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Worldwide Tax News

Approved Changes (3)

Belarus

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Update - Belarus VAT on Foreign E-Service Supplies

As published in the Belarus Official Gazette, the final text of Law No. 432-3 of 18 October 2016 includes an effective date of 1 January 2018 for the new value added tax (VAT) requirements for foreign e-service suppliers (2017 originally proposed). Under the new requirements, foreign suppliers making e-service supplies to individuals in Belarus (B2C) are required to register for VAT in Belarus, file returns, and pay the amount of VAT due at the standard 20% rate (previous coverage).

India

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Indian Tribunal Holds Rental, Advertising, and Exhibition Fees Not Subject to Withholding Tax

The Delhi Income Tax Appellate Tribunal recently issued a decision concerning whether tax withheld on payments for advertising and exhibition services should be refunded. The case involved BrahMos Aerospace, an India-Russia Joint Venture based in India.

In the year concerned, BrahMos made payment to foreign entities for foreign office rental, foreign exhibitions, and advertising of its products in foreign journals. BrahMos withheld tax on the payments, but later determined that the payments should not have been subject to withholding tax and requested a refund. The tax authority rejected the request, and BrahMos appealed. The case was first heard by the commissioner for appeals, which accepted BrahMos position, and was then further appealed by the tax authority to the Delhi Tribunal.

In its decision, the Delhi Tribunal found in favor of BrahMos. The Tribunal held that the payments made were in the nature of business receipts for the foreign entities, and because none of the foreign entities were determined to have a permanent establishment in India, the business receipts were not taxable in India. Since the BrahMos had no obligation to withhold tax on the payment in the first place, a refund of the tax withheld must be provided.

Norway

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Norway Updates List of Low Tax Jurisdictions for Tax Purposes

Norway has published an updated list of low-tax jurisdictions for tax purposes. The list applies primarily in relation to the application of Norway's CFC rules and the exemptions provided for dividends received and capital gains on shares.

The updated list of low-tax jurisdictions includes:

Andorra; Anguilla; Bahamas; Bahrain (exception for taxable oil sector companies); Belize; Bermuda; BES Islands; Cayman Islands; United Arab Emirates; Hong Kong; Isle of Man; Virgin Islands (US); Virgin Islands (British); Channel Islands (Jersey, Guernsey, and others); Kosovo; Liberia; Macao; Marshall Islands; Maldives; Mauritius; Micronesia; Moldova; Monaco; Montenegro; Nauru; Oman (exception for taxable oil sector companies); Paraguay; Palau; Qatar (exception for taxable oil sector companies); St. Barthelemy; Serbia; St. Kitts and Nevis; St. Vincent and the Grenadines; Uzbekistan; and Vanuatu.

The list of non-low-tax jurisdictions, except for companies that are taxed at a reduced rate, includes:

Australia; Canada; Chile; India; Japan; China; New Zealand; South Africa; and the United States.

Click the following link for the regulation of the list (Norwegian language), which is effective from 1 January 2017.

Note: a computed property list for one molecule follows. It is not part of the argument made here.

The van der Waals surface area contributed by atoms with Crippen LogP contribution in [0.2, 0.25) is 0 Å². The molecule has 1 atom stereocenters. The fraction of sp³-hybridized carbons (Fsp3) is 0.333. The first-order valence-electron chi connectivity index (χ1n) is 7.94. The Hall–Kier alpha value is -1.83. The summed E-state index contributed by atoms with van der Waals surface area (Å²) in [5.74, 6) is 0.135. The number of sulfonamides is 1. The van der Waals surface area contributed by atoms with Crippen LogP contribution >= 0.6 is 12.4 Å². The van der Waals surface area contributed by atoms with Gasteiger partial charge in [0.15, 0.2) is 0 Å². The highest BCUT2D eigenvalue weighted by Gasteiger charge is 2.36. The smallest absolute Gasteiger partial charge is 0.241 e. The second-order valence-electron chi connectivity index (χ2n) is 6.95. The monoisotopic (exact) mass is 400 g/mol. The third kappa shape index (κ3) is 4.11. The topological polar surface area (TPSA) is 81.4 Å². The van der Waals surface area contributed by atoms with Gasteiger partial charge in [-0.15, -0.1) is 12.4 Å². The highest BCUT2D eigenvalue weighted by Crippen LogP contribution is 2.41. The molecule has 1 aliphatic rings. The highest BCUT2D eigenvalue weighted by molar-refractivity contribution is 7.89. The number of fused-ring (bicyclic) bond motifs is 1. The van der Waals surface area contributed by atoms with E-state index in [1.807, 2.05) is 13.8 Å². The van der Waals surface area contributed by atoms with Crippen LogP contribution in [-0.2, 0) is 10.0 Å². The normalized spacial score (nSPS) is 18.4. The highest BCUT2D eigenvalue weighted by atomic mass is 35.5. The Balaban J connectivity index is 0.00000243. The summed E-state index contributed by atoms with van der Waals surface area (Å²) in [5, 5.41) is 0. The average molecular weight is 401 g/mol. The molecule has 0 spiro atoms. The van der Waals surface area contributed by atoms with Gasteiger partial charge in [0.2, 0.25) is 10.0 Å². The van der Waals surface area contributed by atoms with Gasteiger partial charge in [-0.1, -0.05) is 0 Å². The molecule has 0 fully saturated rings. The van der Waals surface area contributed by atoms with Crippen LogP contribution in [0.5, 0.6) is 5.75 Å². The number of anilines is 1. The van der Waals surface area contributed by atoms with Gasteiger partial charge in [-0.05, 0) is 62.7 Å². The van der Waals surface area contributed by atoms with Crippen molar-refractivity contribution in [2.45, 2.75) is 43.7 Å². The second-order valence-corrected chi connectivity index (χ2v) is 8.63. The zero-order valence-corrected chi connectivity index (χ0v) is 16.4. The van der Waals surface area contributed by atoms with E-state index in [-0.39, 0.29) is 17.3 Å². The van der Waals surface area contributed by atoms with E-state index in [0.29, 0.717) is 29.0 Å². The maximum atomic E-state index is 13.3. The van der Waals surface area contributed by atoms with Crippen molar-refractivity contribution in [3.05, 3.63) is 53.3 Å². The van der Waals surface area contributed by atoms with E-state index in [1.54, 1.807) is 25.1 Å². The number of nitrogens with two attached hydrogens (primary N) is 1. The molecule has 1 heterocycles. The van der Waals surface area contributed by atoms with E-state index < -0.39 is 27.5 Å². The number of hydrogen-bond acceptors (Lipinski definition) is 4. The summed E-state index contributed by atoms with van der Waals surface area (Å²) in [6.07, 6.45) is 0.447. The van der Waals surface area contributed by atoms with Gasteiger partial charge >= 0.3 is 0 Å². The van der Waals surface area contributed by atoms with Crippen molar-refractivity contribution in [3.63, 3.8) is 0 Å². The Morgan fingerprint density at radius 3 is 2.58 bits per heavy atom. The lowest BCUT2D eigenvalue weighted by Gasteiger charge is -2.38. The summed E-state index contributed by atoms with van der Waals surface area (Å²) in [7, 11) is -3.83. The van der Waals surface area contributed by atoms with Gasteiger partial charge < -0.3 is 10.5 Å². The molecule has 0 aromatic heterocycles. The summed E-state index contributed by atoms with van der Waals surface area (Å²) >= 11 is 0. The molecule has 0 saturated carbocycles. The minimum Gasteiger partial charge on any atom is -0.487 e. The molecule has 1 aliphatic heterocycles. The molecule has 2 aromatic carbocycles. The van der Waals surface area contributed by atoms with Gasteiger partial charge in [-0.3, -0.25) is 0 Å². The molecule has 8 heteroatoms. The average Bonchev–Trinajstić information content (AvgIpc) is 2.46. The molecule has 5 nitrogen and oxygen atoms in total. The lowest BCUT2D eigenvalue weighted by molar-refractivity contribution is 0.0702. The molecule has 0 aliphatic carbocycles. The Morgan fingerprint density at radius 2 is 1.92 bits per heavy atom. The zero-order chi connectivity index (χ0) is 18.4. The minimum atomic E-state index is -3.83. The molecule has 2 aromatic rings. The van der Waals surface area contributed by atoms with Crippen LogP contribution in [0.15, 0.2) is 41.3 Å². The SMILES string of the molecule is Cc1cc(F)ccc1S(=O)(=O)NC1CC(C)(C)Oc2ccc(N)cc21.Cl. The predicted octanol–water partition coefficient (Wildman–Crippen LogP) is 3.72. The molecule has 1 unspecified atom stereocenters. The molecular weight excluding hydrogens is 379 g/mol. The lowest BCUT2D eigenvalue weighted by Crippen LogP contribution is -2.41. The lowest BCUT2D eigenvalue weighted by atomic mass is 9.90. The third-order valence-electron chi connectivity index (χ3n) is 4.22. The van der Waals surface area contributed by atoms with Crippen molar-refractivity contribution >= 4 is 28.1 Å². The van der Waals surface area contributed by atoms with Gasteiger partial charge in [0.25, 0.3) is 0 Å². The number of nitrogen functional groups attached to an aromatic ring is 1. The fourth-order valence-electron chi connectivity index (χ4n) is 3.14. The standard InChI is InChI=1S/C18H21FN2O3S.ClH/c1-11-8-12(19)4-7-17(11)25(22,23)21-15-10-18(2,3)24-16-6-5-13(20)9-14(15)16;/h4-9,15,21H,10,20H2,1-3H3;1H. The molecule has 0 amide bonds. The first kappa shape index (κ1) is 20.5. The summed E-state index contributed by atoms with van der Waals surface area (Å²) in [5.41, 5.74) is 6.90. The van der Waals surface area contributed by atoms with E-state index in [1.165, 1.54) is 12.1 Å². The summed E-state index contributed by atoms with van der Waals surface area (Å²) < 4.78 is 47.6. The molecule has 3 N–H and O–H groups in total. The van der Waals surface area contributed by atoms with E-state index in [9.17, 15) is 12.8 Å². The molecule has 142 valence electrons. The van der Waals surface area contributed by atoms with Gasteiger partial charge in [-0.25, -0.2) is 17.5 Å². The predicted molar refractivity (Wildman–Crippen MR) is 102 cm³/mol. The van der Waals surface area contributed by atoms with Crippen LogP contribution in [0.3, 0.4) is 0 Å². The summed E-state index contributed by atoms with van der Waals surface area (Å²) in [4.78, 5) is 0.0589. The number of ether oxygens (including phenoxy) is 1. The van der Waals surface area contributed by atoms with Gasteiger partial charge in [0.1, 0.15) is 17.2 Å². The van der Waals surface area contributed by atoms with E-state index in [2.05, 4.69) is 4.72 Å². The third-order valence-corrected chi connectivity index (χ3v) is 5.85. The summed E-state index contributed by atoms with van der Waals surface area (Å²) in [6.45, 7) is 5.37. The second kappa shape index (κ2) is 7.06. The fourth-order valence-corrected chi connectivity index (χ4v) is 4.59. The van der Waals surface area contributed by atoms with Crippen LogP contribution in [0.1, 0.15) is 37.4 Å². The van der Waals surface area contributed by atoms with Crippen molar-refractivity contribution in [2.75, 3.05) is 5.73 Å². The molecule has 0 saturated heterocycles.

Proposed Changes (1)

Sri Lanka

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Sri Lanka Budget for 2017

Sri Lanka Minister of Finance Ravi Karunanayake has delivered the country's 2017 Budget. The main tax-related measures of the Budget include:

  • The corporate tax rate structure will be amended as follows:
    • 14% for exporters of goods and services, Agricultural sector, and Education sector;
    • 40% for liquor, tobacco, lottery, betting, and gaming;
    • 28% for all others, including banking, finance, manufacturing, and trading;
  • The current 10% corporate tax rate that applies for income from funds, dividends, treasury bills, and bonds will be increased to 14%;
  • The exemption for income from listed securities, unit trusts, and other instruments will be repealed;
  • Exporters with an increase of at least 15% in foreign currency earnings for the year of assessment 2016/17 compared to 2015/16 will be granted a rebate equal to the 75% of the tax attributable to the increased earnings;
  • The tax incentive to encourage listings will be continued, with new firms that list on the stock exchange in the year 2017/18 entitled to a grant equal to 25% of the total income tax paid by that firm for the last year prior to listing;
  • The period of depreciation of capital assets will be revised for buildings, plant, and machinery;
  • A new Financial Transaction Levy will be introduced at rate of LKR 5 per 10,000 on cash transactions;
  • A Capital Gain Tax (CGT) will be introduced with effect from 1 April 2017 at a rate of 10%;
  • Mechanisms will be put in place to tax e-commerce transactions, including the creation of a common platform to facilitate online firms such as Amazon, eBay, etc. to be able to collect taxes on behalf of the government for transactions carried out within Sri Lanka;
  • The Telecommunication Levy on internet services will be increased to 25%; and
  • The individual income tax rate structure will be revised, including a tax free threshold and progressive rates of 4% to 25% with LKR 600,000 bracket increments.

Click the following link for the Budget speech. Tax-related items begin at page 82.

Treaty Changes (5)

Austria-Switzerland

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Withholding Tax Agreement between Austria and Switzerland to be Terminated